Choroid plexus

What is choroid plexus?

What is choroid plexus ?

As we know, the blood vessels supplying the brain are present within subarachnoid space (between arachnoid mater & pia mater).
During the developmental process, in the ventricular system of the brain, the ventricular wall is so thin that artery protrude out into the ventricular system along with piamater
Thus the double folding of piamater enclosing tufts of capillaries is called tela-choroidea.
Such fold of piamater is lined by secretory ependyma cell which is collectively called as choroid plexus.
CSF from the choroid plexus of the lateral ventricles is derived from the plasma filtration of blood capillaries which are from the anterior choroidal artery.
Similarly, the choroid plexus of the fourth ventricle is traversed by anterior inferior cerebellar artery & superior cerebellar arteries, branch of basilar artery & posterior inferior cerebellar artery, branch of the vertebral artery.
Layers of choroid plexus from inner to outward
1. Ependymal cells
2. Fold of Piamater
3. Endothelial cells of blood capillaries
You can learn more: 
How CSF is formed from the choroid plexus?
(In a simple description)
CSF is formed by an active transport mechanism followed by a passive diffusion process of blood plasma present in the blood capillaries of choroid plexus.
The ependymal cell has Active Na+ transporter. These transporters with the active utilization of ATP, actively transport Na+ into the ventricular system. Similarly, it is followed by Chloride (Cl-). Thus this process increased the osmolarity pressure within the ventricular system. Thus there is possible of passive diffusion of water from the blood capillaries of the choroid plexus into the ventricle.
Similarly, there is the presence of glucose transporter called GULT-1.
As we know, GLUT-1 is glucose-dependent, not the insulin-dependent transporter.
GLUT-4 which is found in muscle & adipose tissue is only insulin-dependent as without insulin glucose cannot enter into the cell.
Anyway, the level of insulin doesn’t affect the transport of glucose in the brain.
With the help of GLUT-1 transporter, glucose is also transported into the ventricle forming one of the compositions of CSF.
Thus, CSF also helps to nourishes the nervous tissue. Only CSF comes directly in contact with neurons. Even blood directly can’t come in contact with neurons of the brain. It provides nutrition to neurons & returns waste metabolic products to venous sinuses.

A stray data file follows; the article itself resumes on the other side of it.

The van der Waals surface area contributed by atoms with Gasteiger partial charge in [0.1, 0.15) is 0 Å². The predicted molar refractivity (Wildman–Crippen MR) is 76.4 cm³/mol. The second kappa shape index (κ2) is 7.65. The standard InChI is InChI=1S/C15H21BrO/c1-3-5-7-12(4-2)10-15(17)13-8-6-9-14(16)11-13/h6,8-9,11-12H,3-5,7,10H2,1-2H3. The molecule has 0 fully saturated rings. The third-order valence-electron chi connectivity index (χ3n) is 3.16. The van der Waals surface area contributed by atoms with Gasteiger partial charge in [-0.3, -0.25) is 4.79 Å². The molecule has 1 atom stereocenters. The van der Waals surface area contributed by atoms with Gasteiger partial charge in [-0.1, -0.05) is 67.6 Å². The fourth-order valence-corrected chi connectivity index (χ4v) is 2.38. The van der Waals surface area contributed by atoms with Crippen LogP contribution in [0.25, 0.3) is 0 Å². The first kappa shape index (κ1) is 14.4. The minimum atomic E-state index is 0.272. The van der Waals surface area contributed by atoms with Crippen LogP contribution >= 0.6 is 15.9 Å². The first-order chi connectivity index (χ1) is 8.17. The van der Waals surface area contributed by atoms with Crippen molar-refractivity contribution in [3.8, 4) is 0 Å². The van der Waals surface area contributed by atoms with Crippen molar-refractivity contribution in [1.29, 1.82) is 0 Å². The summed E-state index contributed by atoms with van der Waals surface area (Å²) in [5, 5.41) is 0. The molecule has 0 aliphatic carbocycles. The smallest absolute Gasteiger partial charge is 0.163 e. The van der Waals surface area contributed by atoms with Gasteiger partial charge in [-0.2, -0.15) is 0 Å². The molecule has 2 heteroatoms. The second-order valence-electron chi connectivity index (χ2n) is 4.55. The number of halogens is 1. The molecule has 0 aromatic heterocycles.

Thus, to sum up, as a whole, CSF is formed by selective transport mechanism of blood plasma whose composition is quite similar to that of blood plasma except CSF is somehow protein less or very low protein content.
Tentative Comparison between CSF & Blood plasma
Components CSF Blood Plasma
Water (%) 99 92
Sodium (meq/L) 138 138
Potassium (meq/L) 2.9 4.8
Chloride (meq/L) 119 102
Protein (mg/dl) 20 7000
Glucose (mg/dl) 60 95
Osmolarity (mOsm/L) 295 295
pH 7.33 7.4
PCo2 50 39.5
Circulation of CSF
CSF formed by Choroid Plexus of Both left & right lateral Ventricles
Two respective intraventricular foramen
Third Ventricles
(Hypothalamus forms the floor & lateral wall below the hypothalamic sulcus of Third Ventricle)
(Remaining lateral wall of the upper part of the Third Ventricle is formed by Thalamus)
Aqueduct of  midbrain
Fourth Ventricle
(It lies anterior to Cerebellum)
From 4th Ventricle below, there are four major openings for the circulation of CSF.
1. Straight down continuation of 4th ventricle - as Central canal of Spinal Cord
2. One median opening on the back.
3. Two lateral openings on either side.
From 1 median & 2 lateral openings
Opens in
1. Subarachnoid space around spinal cord & cauda equina
Absorbed by veins of spinal cord
2. Cerebellomedullary cistern & pontine cistern, (i.e. they are subarachnoid spaces in cranial cavity) 
Tentorial notch
Inferior surface of the cerebrum
Superolateral surface of cerebrum
Arachnoid granulations
(Projection of arachnoid member into dural sinuses for passage of CSF from subarachnoid space into venous system)
Superior sagittal sinus